2021 Retired Military Pay Dates and Retirement Account Statements

Military retirees and annuitants get paid on the first day of the month, unless it falls on a weekend or holiday. If so, retirees are paid on the preceding business day and annuitants are paid on the following business day.
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Retired Military Pay Dates - When do military retirees get paid?

As we wrote in our military pay date schedule, the first step in creating a budget is knowing how much you will be paid, and when. The good news is that retired military pay dates are easy to remember: you usually receive your pay on the first of the month. The only exception is when the first of the month falls on a weekend or holiday. If that happens, then you would receive your pay on the preceding business day.

Military annuitant paydays are similar to retiree paydays. Military annuitants, surviving spouses, or family members, receive their payment on the first of each month. However, if the 1st falls on a weekend or holiday, they will receive their payment after the weekend or holiday, not before like retired military members.

2021 Military Retiree & Annuitant Pay Dates

Here are the military retiree pay dates for 2021. You will need to check MyPay for your Retiree Account Statement (RAS).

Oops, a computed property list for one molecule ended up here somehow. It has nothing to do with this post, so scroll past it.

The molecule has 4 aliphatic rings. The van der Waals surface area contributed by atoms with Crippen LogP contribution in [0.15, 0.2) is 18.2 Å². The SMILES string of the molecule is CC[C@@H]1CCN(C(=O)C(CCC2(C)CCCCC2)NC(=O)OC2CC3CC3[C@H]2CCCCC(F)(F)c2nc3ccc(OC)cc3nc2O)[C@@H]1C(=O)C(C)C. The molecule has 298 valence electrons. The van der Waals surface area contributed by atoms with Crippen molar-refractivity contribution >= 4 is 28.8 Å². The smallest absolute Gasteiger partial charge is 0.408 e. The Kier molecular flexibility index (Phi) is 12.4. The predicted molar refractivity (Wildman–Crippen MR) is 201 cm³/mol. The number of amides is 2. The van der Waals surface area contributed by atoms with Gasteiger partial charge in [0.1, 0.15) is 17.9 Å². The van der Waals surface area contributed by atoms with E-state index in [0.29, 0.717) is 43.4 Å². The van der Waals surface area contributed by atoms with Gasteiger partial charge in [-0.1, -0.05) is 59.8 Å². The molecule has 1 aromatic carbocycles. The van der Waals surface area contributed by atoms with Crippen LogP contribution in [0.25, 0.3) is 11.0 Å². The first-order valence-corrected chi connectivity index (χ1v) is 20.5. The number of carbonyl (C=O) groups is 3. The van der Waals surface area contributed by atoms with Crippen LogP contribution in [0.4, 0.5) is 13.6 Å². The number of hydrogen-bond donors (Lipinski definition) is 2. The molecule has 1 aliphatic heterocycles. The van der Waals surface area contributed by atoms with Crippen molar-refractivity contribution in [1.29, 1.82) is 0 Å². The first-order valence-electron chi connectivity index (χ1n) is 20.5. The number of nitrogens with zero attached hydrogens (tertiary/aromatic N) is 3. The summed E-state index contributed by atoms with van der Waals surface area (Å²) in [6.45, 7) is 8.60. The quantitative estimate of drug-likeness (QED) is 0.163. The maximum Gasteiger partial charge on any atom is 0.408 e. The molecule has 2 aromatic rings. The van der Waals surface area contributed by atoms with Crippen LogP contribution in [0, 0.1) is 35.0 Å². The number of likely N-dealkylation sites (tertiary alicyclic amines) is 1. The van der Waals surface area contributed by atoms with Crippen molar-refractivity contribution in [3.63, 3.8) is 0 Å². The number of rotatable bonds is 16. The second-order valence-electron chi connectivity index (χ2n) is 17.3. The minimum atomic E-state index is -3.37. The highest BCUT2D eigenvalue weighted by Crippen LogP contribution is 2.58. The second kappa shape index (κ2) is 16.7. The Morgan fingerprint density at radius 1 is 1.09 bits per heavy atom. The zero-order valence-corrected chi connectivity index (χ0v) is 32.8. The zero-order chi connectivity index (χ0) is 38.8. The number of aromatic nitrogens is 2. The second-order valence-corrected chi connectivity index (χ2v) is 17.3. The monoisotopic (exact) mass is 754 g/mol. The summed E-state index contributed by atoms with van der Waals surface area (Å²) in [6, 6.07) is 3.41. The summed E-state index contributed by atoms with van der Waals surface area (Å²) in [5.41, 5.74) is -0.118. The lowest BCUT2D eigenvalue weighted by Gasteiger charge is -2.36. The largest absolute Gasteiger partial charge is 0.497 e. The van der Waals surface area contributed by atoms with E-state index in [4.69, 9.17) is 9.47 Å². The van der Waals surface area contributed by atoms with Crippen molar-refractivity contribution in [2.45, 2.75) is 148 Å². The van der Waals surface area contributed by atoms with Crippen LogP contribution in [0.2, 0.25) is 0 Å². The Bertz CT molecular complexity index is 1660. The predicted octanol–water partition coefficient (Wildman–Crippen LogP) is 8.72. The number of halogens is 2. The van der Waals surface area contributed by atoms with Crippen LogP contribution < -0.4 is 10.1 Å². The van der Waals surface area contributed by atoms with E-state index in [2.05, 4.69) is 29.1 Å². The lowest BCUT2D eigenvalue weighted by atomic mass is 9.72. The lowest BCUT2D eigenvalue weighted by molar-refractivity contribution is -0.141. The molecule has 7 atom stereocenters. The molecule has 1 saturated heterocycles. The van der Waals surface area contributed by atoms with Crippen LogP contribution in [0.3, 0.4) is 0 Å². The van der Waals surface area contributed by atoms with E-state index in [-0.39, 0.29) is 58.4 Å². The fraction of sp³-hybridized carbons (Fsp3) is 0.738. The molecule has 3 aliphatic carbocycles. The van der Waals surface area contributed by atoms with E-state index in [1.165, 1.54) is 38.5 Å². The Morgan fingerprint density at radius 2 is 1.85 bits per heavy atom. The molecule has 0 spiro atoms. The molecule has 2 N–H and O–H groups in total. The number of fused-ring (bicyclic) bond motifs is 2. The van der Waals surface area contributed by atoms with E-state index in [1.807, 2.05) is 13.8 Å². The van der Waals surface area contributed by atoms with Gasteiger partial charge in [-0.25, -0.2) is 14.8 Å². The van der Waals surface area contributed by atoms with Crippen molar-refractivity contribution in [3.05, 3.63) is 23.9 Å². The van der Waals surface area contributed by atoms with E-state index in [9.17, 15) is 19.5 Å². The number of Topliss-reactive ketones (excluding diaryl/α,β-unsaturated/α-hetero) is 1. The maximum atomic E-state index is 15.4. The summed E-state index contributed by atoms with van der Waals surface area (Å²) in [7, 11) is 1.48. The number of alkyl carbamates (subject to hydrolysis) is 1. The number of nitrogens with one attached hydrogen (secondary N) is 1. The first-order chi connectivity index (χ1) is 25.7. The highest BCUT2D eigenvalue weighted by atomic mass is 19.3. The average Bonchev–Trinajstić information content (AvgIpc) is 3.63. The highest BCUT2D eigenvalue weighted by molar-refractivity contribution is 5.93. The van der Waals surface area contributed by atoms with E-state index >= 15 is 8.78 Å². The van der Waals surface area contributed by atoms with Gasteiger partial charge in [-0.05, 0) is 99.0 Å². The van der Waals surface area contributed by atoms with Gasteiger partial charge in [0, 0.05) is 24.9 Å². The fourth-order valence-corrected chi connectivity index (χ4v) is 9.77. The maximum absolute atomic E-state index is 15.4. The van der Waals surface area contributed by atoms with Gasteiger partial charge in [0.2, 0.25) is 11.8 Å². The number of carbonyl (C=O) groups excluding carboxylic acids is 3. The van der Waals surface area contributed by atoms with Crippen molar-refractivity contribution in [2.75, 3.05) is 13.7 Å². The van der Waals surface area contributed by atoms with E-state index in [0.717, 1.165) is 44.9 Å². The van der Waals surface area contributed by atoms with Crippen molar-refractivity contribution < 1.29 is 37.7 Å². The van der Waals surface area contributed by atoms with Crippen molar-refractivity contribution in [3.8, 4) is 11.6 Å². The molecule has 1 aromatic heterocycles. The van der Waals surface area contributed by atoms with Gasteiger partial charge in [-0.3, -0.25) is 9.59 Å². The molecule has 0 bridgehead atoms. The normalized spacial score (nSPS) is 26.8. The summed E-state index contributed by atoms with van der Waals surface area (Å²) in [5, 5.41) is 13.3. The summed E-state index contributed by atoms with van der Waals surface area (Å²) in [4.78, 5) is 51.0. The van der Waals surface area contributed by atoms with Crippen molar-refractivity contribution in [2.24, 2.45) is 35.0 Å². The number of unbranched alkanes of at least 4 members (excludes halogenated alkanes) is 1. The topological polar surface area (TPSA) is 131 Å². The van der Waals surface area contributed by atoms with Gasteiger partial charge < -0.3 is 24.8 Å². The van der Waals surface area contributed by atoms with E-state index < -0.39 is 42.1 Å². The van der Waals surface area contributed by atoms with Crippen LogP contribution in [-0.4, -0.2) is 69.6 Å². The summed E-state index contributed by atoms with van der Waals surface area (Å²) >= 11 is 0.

Entitlement MonthRetired Pay DateAnnuitant Pay Date
December 2020December 31, 2020January 4, 2021
January 2021February 1, 2021February 1, 2021
February 2021March 1, 2021March 1, 2021
March 2021April 1, 2021April 1, 2021
April 2021April 30, 2021May 3, 2021
May 2021June 1, 2021June 1, 2021
June 2021July 1, 2021July 1, 2021
July 2021July 30, 2021August 2, 2021
August 2021September 1, 2021September 1, 2021
September 2021October 1, 2021October 1, 2021
October 2021November 1, 2021November 1, 2021
November 2021December 1, 2021December 1, 2021
December 2021December 30, 2021January 3, 2022

The above military pay dates are applicable to all branches of the military, including the Air Force, Air Force Reserves, Air National Guard, Army, Army National Guard, Army Reserves, Marine Corps, Marine Corps Reserves, Navy, Navy Reserves, Space Force, Coast Guard, Coast Guard Reserves, and the Public Health Service.

When Will I Receive My Military Retirement Paycheck?

Military paychecks are generally available on the payment date. However, payments may hit your bank up to a day early, or sometimes in the afternoon or evening of the pay date.

Some Military Banks offer military deposits a day or two earlier than the actual pay date. This is common with Navy Federal Credit Union (if you use the Active Duty Checking Account) and USAA Federal Savings Bank, among others. Here is the list with the NFCU pay days. Here are the dates military paychecks are available through USAA.

Top Military Banks: Here is our list of the top military banks and credit unions. You may consider choosing to bank with one of these financial institutions if receiving your pay earlier is important to you.

Understanding Your Retired Military Pay

Military retirement pay is handled by the Defense Finance and Accounting Service, or DFAS. They handle all record-keeping, tracking, payments, etc. Retirees can track their pay on MyPay.

The best way to understand your retirement pay is to log on to your MyPay account and view your Retiree Account Statement (RAS), which is a two-page document issued by DFAS that summarizes your pay, benefits, and any deductions, including allotments.

MyPay Retiree Account Statement